With the Selkirk team on hand, the 61st had a strong team and the Winnipeg leagues were voted to be playing for the Allan Cup. In the teens and twenties, the Allan Cup was possibly more popular than the Stanley Cup. One reason was that amateur hockey was more popular than professional hockey. And, The Allan Cup was for Amateurs only. As soon as newspapers reported on the 61st Battalion’s entrance to amateur hockey, other units submitted their application, including the Lord Strathcona’s Horse (Royal Canadians), the 40th Battery (Conn Smythe’s unit), the 94th Battalion (Thunder Bay) and many others. At least 24 CEF units participated in various amateur hockey leagues for the 1915-1916 season. (Note: a table of units is below.)

The 61st Battalion won the Allan Cup and defended the title throughout the 1916 season. In April, the 61st Battalion was declared the champions and shipped off to war. In addition to the 61st Battalion in the senior league, the 61st’s intermediate team won their league’s championship and the Lord Strathcona’s Horse (Royal Canadian) won the Winnipeg Central Hockey Associations’ championship title. These successes on the ice led to increased CEF participation in hockey, which led to the creation of the Military Hockey League for 1916-1917.

Nearly every CEF unit participated in the 1916-1917 season. Most (in)famously, the 228th under the McNamara brothers attempted to repeat the 61st’s success, except in the N.H.A. However, scandals and a strict adherence to deployment schedules interrupted the 228th’s chance. By 1918, the United States military supported hockey teams. Thomas “Tom” Howard Jr and John “Jack” Howard played for several U.S. Navy teams.

With the popularity of hockey in the late-teens, a lingering question remains on if the military recruited hockey players for hockey (promote support or recruitment) or war. The 228th supposedly offered Eddie Oatman $1200 to play hockey, but was unceremoniously dismissed two days prior to the 228th leaving for the front. Oatman claimed to have never been enlisted or properly enlisted. In contrast, the Howard brothers joined the Naval Reserve in 1917. Tom Jr. was passed from Newport Naval Yard to Charleston Naval Yard solely for hockey. In regards to the CEF, J.J. Wilson suggests that the CEF targeted hockey players for recruitment. While Wilson’s reasons may be contentious, it is clear the CEF appealed to hockey players to join. Captain  James Sutherland wrote an open letter and closed with the words “The whistle has sounded. Let every man play ‘the greatest game of his life’.”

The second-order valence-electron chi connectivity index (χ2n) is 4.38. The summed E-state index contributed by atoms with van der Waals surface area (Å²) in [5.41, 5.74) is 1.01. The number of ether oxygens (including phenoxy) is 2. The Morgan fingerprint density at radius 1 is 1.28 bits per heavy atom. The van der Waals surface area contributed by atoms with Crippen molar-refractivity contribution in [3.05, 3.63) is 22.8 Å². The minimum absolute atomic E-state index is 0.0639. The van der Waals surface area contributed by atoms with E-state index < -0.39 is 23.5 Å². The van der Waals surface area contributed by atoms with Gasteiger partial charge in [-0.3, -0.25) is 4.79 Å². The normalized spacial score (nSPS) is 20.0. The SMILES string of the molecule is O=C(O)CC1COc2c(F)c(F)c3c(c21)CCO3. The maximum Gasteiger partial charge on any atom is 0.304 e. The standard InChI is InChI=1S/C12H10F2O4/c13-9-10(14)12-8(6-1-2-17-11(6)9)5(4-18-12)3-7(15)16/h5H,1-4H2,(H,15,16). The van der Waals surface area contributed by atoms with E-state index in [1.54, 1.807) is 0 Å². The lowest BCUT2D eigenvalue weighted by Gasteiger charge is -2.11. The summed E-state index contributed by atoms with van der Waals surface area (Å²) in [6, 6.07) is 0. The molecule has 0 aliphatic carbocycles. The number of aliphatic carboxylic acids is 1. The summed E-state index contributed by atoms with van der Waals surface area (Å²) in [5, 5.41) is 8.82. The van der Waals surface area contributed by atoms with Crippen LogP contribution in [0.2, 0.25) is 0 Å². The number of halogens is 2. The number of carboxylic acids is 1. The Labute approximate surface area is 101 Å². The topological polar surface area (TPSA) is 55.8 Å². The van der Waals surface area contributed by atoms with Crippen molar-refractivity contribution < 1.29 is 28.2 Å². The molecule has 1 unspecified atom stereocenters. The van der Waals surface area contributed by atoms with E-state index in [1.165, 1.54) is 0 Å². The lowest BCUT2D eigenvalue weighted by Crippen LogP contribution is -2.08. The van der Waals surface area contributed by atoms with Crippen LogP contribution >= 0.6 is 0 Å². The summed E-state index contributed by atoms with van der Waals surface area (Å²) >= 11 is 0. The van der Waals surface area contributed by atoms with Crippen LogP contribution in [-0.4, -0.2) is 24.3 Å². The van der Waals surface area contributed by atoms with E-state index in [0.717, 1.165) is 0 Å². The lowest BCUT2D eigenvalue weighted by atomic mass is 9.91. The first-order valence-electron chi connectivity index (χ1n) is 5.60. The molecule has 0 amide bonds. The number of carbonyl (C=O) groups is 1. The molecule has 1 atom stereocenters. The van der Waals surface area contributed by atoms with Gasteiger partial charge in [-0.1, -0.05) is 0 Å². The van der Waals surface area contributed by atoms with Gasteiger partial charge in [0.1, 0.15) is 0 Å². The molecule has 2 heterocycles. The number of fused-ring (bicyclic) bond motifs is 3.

Fri, Dec 31, 1915 – 12 · The Gazette (Montreal, Quebec, Canada) ·

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Interlude: The Army Plays as Pros

In Canada and the United States, several military units created hockey teams. Most of these either played in a special military league or affiliated with an amateur league for cross-league play. However, one unit, the Toronto 228th Battalion, applied for a National Hockey Association franchise. The 228th became the first, and possibly the last, military unit with a professional sports team.

The 228th applied for franchise in September 1916 for winter 1917. At the time, hockey seasons ran from late December until March. The 228th was granted status in the NHA for the 1916-1917 season. But, this wasn’t without controversy.

Many of the players for the 228th, Northern Fusiliers, came from another NHA entity, the Torontos, aka Toronto Blueshirts. The 228th, being based in Toronto, received many of the Torontos players when they enlisted. Even before the season started the Torontos’ owner, Eddie Livingstone, filed grievances with the NHA over players. The NHA ultimately decided in favor of the 228th.

The 228th had a star-studded cast of professionals. Some went on to serve bravely. George and Howard McNamara were known as the “Dynamite Twins”. While known as powerful men on the ice, they served in the Canadian Railway Troops (CRT) in France and rose to the rank of Major. George “Goldie” Prodgers rose to Company Sergeant Major with the 6th CRT. A few were embroiled in as much turmoil as the 228th.

Gordon Meeking and Eddie Oatman created as much controversy as the 228th entering into professional sports. Gordon Meeking was more unlucky than anything else. He entered with the 228th on September, 1916; only to be discharged on February 10, 1917. It wasn’t the end of his military career. He was drafted under the Military Service Act in late 1917. Finally, Meeking was discharged as medically unfit in 1918. During his brief break in service, the NHA and the Pacific Coast Hockey Association (PCHA) bickered over whether to allow Meeking and Oatman to play.